Eggs at the market. This market is the reason we cross into monkey territory several times a week.
As you may or may not know, New Delhi has something of a monkey problem. The neighborhood where my sister-in-law lives, across the street from the Embassy, is particularly infested. It’s sometimes impossible to put more than 15 feet between ourselves and a pack of monkeys.
They look so cute from a distance, the babies are adorable, the Mama monkeys seem so disarmingly motherly, occasionally swatting a naughty youngster or gently cuddling a tiny baby.
They aren’t so cute though when they are ransacking your patio, stealing your wallet, or attacking your person. They have no qualms about harassing, biting seriously injuring people who won’t give them what they want. Monkeys even killed a New Delhi mayor when a pack of them chased him off his balcony a few years ago. In addition to food, they like shiny things, like phones and jewelry. They are smart and also a little bit vindictive.
Last month, a teacher at the Embassy school tried squirting water at a monkey that landed on his own balcony. The monkey fled as desired, but returned a few hours later with the rest of his clan. Monkeys pounded on the windows, shredded his plants, smashed pots, trashed furniture and even tossed some of it over the railing and onto the ground several stories below.
My mother-in-law was on her way to buy flowers last week when a male monkey happened to be in the area and came running at her, teeth barred and gnashing. He was scared off at the last minute only by the flower-wallah who came running and waving a big stick. My mother-in-law said afterwards that she didn’t know she could scream like she did at that moment.
Today it was just me and Will on our way home from the market in Malcha Marg. As I turned down the street towards the Embassy, I felt that hair-rising-on-the-back-of-my-neck, sinking feeling that I’d somehow just made a mistake. Then I saw what it was.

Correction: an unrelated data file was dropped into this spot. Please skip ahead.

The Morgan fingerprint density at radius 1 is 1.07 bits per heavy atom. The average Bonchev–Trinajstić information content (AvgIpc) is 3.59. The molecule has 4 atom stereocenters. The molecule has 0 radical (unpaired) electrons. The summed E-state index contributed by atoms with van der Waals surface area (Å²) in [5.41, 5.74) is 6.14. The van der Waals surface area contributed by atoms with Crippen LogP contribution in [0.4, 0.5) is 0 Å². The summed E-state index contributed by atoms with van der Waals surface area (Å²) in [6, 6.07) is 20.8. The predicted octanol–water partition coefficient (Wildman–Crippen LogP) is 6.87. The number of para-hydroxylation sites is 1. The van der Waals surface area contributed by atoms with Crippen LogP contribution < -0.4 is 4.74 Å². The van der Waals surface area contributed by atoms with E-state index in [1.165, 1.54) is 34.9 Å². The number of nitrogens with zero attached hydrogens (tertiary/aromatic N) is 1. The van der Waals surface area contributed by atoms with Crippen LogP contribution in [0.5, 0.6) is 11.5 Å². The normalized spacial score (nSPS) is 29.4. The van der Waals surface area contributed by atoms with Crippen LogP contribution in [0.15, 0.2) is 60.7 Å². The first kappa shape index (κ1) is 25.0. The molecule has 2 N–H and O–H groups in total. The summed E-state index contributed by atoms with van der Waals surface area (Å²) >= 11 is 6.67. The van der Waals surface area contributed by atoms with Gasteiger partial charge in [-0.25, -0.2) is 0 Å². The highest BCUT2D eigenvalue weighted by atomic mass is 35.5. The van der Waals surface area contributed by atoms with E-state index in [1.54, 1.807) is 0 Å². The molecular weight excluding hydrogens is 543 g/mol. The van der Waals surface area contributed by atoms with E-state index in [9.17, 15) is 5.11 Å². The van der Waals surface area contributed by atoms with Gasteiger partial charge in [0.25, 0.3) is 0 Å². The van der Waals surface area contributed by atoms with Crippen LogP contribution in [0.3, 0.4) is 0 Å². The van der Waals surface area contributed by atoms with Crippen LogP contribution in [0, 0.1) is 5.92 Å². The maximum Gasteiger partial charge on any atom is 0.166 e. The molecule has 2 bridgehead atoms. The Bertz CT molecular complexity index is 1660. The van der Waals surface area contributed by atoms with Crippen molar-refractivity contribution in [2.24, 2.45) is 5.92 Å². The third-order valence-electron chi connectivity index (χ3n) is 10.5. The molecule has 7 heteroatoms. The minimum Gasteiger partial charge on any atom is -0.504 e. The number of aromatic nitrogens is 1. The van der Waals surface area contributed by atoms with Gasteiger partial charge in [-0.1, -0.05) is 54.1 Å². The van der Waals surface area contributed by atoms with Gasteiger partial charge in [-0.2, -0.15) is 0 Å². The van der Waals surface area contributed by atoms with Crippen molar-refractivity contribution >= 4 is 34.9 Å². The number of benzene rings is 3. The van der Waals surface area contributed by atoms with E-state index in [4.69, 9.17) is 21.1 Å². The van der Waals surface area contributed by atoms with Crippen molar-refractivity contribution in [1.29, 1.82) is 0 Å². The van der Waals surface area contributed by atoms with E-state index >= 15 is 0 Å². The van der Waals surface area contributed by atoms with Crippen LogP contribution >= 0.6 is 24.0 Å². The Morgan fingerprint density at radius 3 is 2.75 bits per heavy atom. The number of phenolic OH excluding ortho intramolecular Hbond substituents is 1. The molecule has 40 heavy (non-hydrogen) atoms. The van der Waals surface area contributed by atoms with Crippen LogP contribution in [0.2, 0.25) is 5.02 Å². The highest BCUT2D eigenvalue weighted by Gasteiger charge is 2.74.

6 men and a monkey. A big monkey, at least 70 or 80 pounds, perched on a fence. He was angry and hissing and clawing madly at the air in front of him, held back from what would seem to be a bloody rampage by a gang of men and boys clinging desperately to the monkey’s tail on the opposite side of the fence from Will and I.
The men, the monkey and I all saw each other at the exact same instant. The monkey howled and snarled at me, the men’s faces went ashen with panic and they started shouting and pulling at the monkey’s tail now in renewed desperation. My hunch is that the big monkey was actually brought in by a monkey-wallah (a man hired to have his big monkey pee all over the little monkey territory and scare them away) who suddenly went rogue.
Whatever the monkey’s reason for being there and being so viciously angry, we were too close to stop moving or turn around. The monkey had already seen us and if we changed course, who knew which direction he would lurch in and whether the men would be able to keep their grip. I wrapped my arms around as much of Will’s body as I could cover, put my head down, and then made a break for it, run-walking as fast as I could, past the monkey and down the block. I could almost feel the sighs of relief from the 6 monkey-wrangling men behind my back as they watched us make it safely to the traffic light on the corner.
It all happened too fast to be afraid, though I suppose we would have been dangerously screwed had those men lost their grip on the monkey’s tail. The real problem is that my sister-in-law has to walk down that same street at least twice a day on her way to work and back. Talk about terrifying.
In other, far less scary news, a la Instagram:
Will likes leeks. Raw leeks are preferred (ditto for raw garlic, onion and lemon?) but he’ll settle for leeks lightly sauteed in butter. He’s also figured out how to pose for pictures.
The leeks were for this dish:
Homemade mapo doufu. It’s surprisingly easy and incredibly satisfying to make at home, though I’d never had any reason to try making it myself until now.
We have our kitchen chalkboard back and our artwork up on the walls. A photo tour of the house is coming up soon…